Pontius said many smaller agencies also lack the financial resources to install sophisticated security software in their computer systems. But he and others say there are a number of things real estate professionals and their customers can do to protect themselves from hack attacks.
Bozung said real estate agencies should have “robust” antivirus and antimalware software, and email spam filters installed. Web content filters that prevent employees from accessing compromised web sites also are important.
Regularly backing up computers can preserve valuable data should a real estate agency suffer a ransomware attack in which a hacker encrypts a company’s data and demands a ransom to remove the encryption.
Bozung said last year his company managed seven such attacks on Michigan clients. Ransomware attacks have become one of the biggest cybersecurity threats faced by corporations, he said.
Pearsall said salespeople should change their passwords at least every 180 days. And before wiring any funds, buyers and sellers should verify wire transfer instructions in person or by “a trusted and independently verified telephone number,” he said.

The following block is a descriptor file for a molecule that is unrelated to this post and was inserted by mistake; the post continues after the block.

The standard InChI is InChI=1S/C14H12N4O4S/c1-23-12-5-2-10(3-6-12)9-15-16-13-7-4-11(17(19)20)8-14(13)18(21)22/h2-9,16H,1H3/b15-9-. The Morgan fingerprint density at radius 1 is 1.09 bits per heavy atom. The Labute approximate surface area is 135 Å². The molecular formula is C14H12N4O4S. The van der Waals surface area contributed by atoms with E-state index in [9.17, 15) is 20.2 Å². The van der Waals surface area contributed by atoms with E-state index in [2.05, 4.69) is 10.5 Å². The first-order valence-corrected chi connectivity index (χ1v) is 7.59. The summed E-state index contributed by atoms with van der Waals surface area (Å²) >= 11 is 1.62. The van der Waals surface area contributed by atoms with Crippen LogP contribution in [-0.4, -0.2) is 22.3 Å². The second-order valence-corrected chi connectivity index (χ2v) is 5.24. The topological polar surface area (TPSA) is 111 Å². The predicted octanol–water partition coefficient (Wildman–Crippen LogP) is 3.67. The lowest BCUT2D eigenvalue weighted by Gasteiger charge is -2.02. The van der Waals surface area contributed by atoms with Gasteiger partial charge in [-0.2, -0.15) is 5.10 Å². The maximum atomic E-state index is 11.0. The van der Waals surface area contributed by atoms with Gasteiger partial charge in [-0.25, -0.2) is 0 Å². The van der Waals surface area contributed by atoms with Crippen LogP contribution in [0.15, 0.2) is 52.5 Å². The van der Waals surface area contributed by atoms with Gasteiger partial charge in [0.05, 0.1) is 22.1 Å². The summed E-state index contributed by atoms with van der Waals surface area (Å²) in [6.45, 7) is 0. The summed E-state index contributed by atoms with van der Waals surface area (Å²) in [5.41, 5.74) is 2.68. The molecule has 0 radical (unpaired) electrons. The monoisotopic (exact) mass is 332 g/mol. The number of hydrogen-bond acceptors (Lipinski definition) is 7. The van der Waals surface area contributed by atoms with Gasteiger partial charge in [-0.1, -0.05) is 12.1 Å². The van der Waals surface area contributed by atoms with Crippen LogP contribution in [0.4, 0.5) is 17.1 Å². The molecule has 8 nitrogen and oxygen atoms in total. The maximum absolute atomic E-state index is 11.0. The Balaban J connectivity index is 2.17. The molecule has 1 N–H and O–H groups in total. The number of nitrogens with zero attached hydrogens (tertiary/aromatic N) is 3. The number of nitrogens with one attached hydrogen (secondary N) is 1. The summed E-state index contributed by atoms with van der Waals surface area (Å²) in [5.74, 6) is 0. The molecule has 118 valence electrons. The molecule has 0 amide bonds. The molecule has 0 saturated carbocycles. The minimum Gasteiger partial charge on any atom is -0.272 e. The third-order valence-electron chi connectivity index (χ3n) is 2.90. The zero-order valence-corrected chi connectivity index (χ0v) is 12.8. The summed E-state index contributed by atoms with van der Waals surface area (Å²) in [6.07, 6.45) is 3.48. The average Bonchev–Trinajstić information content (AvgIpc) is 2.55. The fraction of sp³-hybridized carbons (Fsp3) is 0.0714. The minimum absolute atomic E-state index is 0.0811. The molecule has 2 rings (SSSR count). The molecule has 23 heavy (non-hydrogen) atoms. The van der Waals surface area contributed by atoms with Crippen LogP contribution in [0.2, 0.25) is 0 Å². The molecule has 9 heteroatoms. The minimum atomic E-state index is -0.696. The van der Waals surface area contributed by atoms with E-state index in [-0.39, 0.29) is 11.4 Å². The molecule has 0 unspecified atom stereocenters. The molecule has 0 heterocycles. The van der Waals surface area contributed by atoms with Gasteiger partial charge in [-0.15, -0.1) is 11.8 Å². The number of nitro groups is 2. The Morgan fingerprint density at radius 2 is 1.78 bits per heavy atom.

Emails changing wire transfers instructions at the last minute are probably fraudulent because those instructions are rarely, if ever, changed, Pearsall said.
Unfortunately, wire transfer fraud and other cyber attacks are likely to increase, and real estate companies must be prepared, according to Bozung.
“It’s a big problem and I expect it’s going to get worse this year, not better,” he said.